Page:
FRANKFURT (April 19) - DaimlerChrysler could wrap up a sale of its ailing U.S. arm Chrysler as early as next month, a source familiar with the situation said on Thursday.

Corporate strategy chief Ruediger Grube was in New York for talks with potential buyers, the source told Reuters, adding that a deal in May was likely but not definite.

The source said the talks would not produce a deal in time to present it to the carmaker's supervisory board this month. "This will take some time. There are a lot of aspects to take into account," he said.

German workers' representatives on the carmaker's supervisory board are not opposed in principle to selling Chrysler as long as the buyer agrees to protect as many jobs as possible, sources familiar with the board's thinking said.

That contrasts with comments on Wednesday by Ron Gettelfinger, head of the powerful U.S. United Auto Workers union, that the UAW opposed any sale of Chrysler and enjoyed lots of support from the supervisory board, of which he is a member.

"We have always said we want a solution that preserves jobs, both here and there. We have never favored any particular option" on what to do with Chrysler, one person said.

Sources have told Reuters that bidders for Chrysler include private-equity firms Cerberus Capital Management, Blackstone Group and Canadian auto parts maker Magna International Inc.

Billionaire Kirk Kerkorian has also made a $4.5 billion bid.

Gettelfinger, who told reporters on Wednesday he has met potential Chrysler buyers, said the UAW was opposed to any bid from "strip-and-flip" investors, using a pejorative reference for leveraged-buyout firms.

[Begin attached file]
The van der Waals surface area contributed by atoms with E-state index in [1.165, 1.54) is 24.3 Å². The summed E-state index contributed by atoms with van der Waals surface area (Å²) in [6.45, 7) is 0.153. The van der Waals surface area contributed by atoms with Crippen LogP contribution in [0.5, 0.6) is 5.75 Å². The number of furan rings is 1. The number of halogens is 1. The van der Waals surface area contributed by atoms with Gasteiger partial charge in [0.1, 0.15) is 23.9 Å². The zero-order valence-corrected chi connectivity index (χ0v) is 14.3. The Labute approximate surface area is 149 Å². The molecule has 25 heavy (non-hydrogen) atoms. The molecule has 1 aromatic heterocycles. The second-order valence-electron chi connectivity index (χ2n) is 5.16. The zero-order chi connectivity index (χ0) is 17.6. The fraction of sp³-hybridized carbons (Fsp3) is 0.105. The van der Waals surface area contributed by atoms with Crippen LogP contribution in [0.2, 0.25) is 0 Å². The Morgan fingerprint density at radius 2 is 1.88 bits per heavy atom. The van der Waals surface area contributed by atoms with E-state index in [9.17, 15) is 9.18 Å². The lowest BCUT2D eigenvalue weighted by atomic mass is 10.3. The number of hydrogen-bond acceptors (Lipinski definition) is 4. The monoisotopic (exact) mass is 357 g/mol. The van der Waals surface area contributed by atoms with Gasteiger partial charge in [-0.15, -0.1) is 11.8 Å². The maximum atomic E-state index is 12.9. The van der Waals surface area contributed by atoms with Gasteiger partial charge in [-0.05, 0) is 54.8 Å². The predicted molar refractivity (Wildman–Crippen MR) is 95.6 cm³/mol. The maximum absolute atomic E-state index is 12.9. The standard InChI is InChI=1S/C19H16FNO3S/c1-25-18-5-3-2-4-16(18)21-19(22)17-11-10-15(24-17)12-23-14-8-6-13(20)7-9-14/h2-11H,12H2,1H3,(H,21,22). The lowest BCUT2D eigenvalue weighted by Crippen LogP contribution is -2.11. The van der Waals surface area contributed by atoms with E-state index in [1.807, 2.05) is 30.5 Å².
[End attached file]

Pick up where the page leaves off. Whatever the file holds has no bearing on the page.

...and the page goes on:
"I am very concerned about equity companies moving more and more into the industry," he said. "They are hovering overhead right now."

One source close to the carmaker said the board would not necessarily block an offer from a private-equity investor as long as the buyer guaranteed jobs at Chrysler.

"I don't think you can say every private-equity firm is a devil. There are some that act in a way that we reject and others that are all right," the source said.

Rival U.S. carmaker General Motors (GM.N), on the other hand, never stood a chance to buy Chrysler because workers' representatives knew such a purchase would have triggered mass layoffs, the source said.

DaimlerChrysler Chief Executive Dieter Zetsche said in February all options were open for Chrysler, which lost nearly $1.5 billion in 2006 as buyers shifted away from the light trucks and sport utility vehicles that generated two-thirds of its total sales.

Chrysler plans to cut 13,000 jobs as it seeks to return to profitability by 2008.